Taco Tuesday!

I rarely fry food. And I’m certainly not one who is drawn to all manner of quirky fried foods that have gained popularity in recent years (read: fried oreos, pickles, etc). But I will take fried ice cream any day! Ha…yeah.

That said, last week, I stumbled upon a method for making fried tacos, and was intrigued. It just sounds right. I saw the process demonstrated in a video in the latest issue of e-magazine, Nesting Newbies (which previous to this, I had never heard of). I happened to have everything I needed to make them, so I declared it Taco Tuesday!

The recipe section is on pages 12-21, with the demo video on page 14. The chef gives some good tips, so pay attention, if you plan to make them. One thing I learned, is that corn tortillas have a grain. And to help prevent cracking, they should be gently folded against the grain.

While I followed the recipe process, I made up my own vegetarian “meat” filling to replace the beef. I didn’t intend this to be a recipe post, but I suppose I’ll share my version:

Vegetarian Fried Tacos
Inspired by a recipe by Lea Gonzalez McIntosh, published in Nesting Newbies, issue five.
Makes about 8 tacos.



  • canola oil
  • 8 small corn tortillas
  1. Sautée onion in olive oil in a large non-stick pan until soft and clear. Add seitan and chorizo and brown slightly. Add remaining ingredients, and stir until all liquid is absorbed.
  2. Fill a deep fry pan or wok with canola oil, about 1 inch deep. Heat to approximately 350º – 375ºF. To test if oil is hot enough, dip the edge of an extra tortilla into the oil. If the oil bubbles around the tortilla, it’s ready to go.
  3. Spread 1-2 Tbsp of meat filling down the center of the tortillas. One at a time, gently fold the ends together (against the grain), and slowly dip the bottom of the taco into the oil. Hold for 20 seconds, and then gently lay the taco on it’s side in the oil. Fry until lightly golden, and flip with tongs. Keep a close eye on them, I think I made mine a bit too dark. When done, remove with tongs, let excess oil drain, and set on a plate lined with paper towels. If you want, you can keep the plate warm in the oven until the rest are done.
  4. Gently top with shredded sharp cheddar, lettuce, salsa, and low-fat plain yogurt.
Along with the tacos, we had refried beans and a fresh garden mesclun and radish salad with orange vinaigrette.


For dessert, I quartered and fried a few tortillas that were left, and let them drain on paper towels. After they cooled down a bit, I tossed them in a Ziploc bag with a few tablespoons of sugar and a couple shakes of cinnamon. They were a perfect compliment to Turkey Hill’s (all-natural) Philadelphia-Style Vanilla Bean ice cream.

Did I say, “Yum”?

Mmmm…Matzoh Ball Soup!

A week ago, I completely lost my voice. So, I decided I would make a pot of soup to sooth my throat. I initially thought minestrone, but quickly changed my mind when I found a box of matzoh ball mix in the cabinet. I promptly threw a bunch of stuff in a pot, and and hour later, had yummilish matzoh ball soup! Just to clarify, yummilish is the kind of yummy where you exclaim, “This is really good!” after every other bite (Oh…you don’t do that?).

Fortunately, I wrote down the all the dirty details (except the part where I almost burned the onions), so I can repeat the recipe for the Passover Seder at my parent’s house next week…aaand so I can share it here with you. Oh, and in case you start to wonder, we don’t prepare or eat meat in our house. But that doesn’t mean we can’t make a good bowl of matzoh ball soup!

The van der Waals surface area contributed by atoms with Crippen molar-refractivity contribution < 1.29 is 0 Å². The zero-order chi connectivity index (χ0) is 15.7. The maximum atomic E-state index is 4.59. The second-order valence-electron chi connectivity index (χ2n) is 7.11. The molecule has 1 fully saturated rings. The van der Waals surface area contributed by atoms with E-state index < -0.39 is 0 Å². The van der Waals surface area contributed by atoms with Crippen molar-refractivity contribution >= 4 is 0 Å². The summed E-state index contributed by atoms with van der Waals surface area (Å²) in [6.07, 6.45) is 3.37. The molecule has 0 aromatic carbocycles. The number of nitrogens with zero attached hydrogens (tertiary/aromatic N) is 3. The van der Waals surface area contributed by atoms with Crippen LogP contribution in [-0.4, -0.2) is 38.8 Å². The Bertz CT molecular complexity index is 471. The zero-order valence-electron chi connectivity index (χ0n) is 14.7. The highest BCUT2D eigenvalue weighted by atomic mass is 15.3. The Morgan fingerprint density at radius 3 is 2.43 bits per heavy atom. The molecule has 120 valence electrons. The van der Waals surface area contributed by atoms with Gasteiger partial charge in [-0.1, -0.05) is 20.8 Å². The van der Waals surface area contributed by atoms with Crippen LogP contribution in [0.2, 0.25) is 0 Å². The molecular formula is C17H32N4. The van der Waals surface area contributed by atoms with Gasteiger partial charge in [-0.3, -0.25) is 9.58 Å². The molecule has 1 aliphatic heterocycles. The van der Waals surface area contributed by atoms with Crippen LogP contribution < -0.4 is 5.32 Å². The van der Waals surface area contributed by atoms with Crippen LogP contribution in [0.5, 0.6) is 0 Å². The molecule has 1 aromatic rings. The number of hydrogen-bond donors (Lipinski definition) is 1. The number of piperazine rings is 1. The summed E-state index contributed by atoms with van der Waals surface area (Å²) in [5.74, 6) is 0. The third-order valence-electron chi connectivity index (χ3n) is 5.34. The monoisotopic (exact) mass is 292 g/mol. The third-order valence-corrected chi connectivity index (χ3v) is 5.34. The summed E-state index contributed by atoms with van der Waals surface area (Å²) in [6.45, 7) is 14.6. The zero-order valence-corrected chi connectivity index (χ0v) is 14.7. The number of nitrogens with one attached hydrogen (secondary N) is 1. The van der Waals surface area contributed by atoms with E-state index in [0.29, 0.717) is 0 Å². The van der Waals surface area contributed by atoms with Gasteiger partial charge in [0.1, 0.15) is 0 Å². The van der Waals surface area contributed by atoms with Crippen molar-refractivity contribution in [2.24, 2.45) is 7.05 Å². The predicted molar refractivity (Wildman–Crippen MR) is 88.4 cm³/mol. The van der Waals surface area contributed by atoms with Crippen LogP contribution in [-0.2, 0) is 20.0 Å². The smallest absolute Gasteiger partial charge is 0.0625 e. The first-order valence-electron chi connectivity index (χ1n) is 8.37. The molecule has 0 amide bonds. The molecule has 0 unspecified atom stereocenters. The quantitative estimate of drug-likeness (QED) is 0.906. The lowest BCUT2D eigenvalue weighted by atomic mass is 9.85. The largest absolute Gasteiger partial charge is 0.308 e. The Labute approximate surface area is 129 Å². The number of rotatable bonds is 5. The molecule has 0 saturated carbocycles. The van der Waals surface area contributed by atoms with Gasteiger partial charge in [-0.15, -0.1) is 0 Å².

Vegetarian Matzoh Ball Soup
makes approx. 6 servings (about 12 small matzoh balls)

  • 2 (approx.) T olive oil
  • 1 large onion, diced
  • 1 1/2 tsp coarse/kosher salt
  • 2 stalks celery, sliced
  • 2 carrots, sliced
  • 1 small parsnip (if available)
  • 1 tsp dried dill (or 1 T fresh)
  • 1 bay leaf
  • one packet (2.5 oz) Manischewitz matzo ball mix
  • 2 large eggs
  • 2 T oil
  • 14 cups hot water
  • 8 T (1/2 cup) Frontier™ vegetarian “chicken” broth powder
  • 1 Quorn Naked Chik’n Cutlet*, diced
  • black pepper, to taste


  1. Sauté onion in olive oil for 2-3 minutes.
  2. Add salt, celery, carrot, parsnip, dill, and bay leaf. Cook until onions are clear.
  3. Add water and broth powder, and simmer about 15-30 minutes to blend flavors.
  4. Meanwhile, combine matzoh ball mix with eggs and oil. Refrigerate for 15 minutes.
  5. For each matzoh ball, scoop about 1 T. of dough, and roll into a ball with wet hands.
  6. Add matzoh balls and Quorn* to boiling soup.
  7. Cover and simmer for 20 minutes.
  8. Add black pepper to taste.
  9. Enjoy!

Notes: Quorn* is a vegetarian protein source that approximates chicken in flavor and texture. This was the first time I tried it in soup, and I am quite please that it retained it’s meaty texture through boiling (unlike seitan, which can get rubbery). It is not an essential ingredient, but I highly recommend it if you can find it (we get it at Whole Foods, but it is available elsewhere; see link above). *Quorn products contain egg, milk, and wheat ingredients.

Also, some may say I “cheated” by using matzoh ball mix and broth powder. But, hey, they work. And particularly well, I might add. If you have matzoh meal and tons of veggies, you are welcome to make everything from scratch, and then invite me over for dinner. ;)

I want to hear from all the matzoh ball fans out there! Have you ever had a bowl at a deli or diner that rivaled home-made? If so, please share where! And if you’ve never tried it, what are you waiting for? Get cooking!